• The Wall Street Journal – Olli Rehn: How We’ll Build European Monetary Union 2.0
Europe is committed to building a genuine economic union to strengthen our existing monetary union
The euro zone is at a decisive juncture—not only in its three-year-old debt crisis but in its 13-year-old history. And the two are inextricably linked: The short-term symptoms of this crisis have their roots in long-term ailments. Europe is undergoing a correction of the macroeconomic imbalances that built up before the financial shock of 2008. Over the last decade, Europe’s integrated financial market channeled savings from countries with sluggish domestic demand to countries where demand was thriving, credit was booming, and wages and prices were increasing. Over the last two years, Europe has made remarkable progress in addressing these imbalances. Consider the three euro-zone countries under full economic adjustment programs: Ireland has been able to re-access the markets earlier than envisaged. Portugal’s stronger-than-expected export growth is helping to offset weaker domestic demand. Even Greece has achieved more than is often realized. Its current government is committed to reforms and enjoys broad parliamentary backing. Negotiations are ongoing over the future of the Greek economic adjustment program.
• The Telegraph (UK) – Debt crisis: ECB buying Spanish and Italian debt ‘makes no sense’ says Belgian bank governor
The European Central Bank should not buy Spanish and Italian debt because it “makes no sense” and will take away the pressure on politicians to act, Belgium’s central bank governor has said.
Luc Coene told Belgian newspapers De Tijd and L’Echo that buying the bonds of these countries would only serve to weaken the ECB and do nothing to resolve underlying issues of competitiveness. “It makes no sense for the ECB to start financing those countries,” said Mr Coene, “It would only lead to the ECB taking on the whole public debt of Spain and Italy onto its balance sheet,” he said. “That would in turn weaken the ECB and do nothing to resolve the underlying problems.” Mr Coene also said that the central bank’s efforts to calm markets last summer with around €135bn of additional debt purchases on the secondary market via its Securities Markets programme took away the pressure on politicians to act. “We haven’t forgotten what happened in August of last year: We bought Italian bonds and right after that the Italian government reneged on its pledges,” he said.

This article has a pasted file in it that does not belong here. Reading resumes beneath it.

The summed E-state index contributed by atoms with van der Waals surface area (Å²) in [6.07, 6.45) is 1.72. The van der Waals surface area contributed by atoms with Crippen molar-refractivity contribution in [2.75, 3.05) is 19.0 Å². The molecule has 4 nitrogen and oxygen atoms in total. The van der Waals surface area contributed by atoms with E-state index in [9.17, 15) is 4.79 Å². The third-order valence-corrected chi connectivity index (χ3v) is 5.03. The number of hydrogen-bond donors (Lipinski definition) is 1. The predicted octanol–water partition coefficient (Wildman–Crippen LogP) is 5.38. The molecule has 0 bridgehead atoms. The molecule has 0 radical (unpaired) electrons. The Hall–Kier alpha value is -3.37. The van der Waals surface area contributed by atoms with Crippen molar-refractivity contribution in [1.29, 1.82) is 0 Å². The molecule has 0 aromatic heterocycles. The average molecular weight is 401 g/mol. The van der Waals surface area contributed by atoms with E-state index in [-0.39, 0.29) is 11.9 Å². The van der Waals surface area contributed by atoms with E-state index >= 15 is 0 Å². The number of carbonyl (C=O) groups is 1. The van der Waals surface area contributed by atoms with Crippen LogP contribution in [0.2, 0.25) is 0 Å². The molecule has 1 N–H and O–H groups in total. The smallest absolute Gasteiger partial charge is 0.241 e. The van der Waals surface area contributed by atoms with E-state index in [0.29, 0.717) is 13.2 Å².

• The Telegraph (UK ) – Silvio Berlusconi says euro exit would be a ‘disaster’ for Italy
Ex-Italian prime minister Silvio Berlusconi has said that a euro exit could lead to a disintegration of the single currency
Silvio Berlusconi, the former Italian prime minister, has said that an exit from the euro by Italy “would be a disaster”. In an interview with French newspaper Liberation, Mr Berlusconi said that his political allies are united in support for the euro and have backed Mario Monti, the current prime minister, to push for more stimulus measures since austerity and budgetary discipline aren’t enough. Should any country leave the single currency, it is possible that the euro would “disintegrate”, Mr Berlusconi said. He advocated greater political unity with the direct election of the European Union president in addition to fiscal and economic harmonisation. Mr Berlusconi, who resigned last November to cede the premiership to technocrat Mario Monti, also said he had not yet decided whether to lead his party in next April’s general election. “It’s a fact that the whole party, starting with the members of parliament, are asking me to come back to benefit from my popularity at the general election,” said the 75-year-old billionaire, who has served three times as prime minister.
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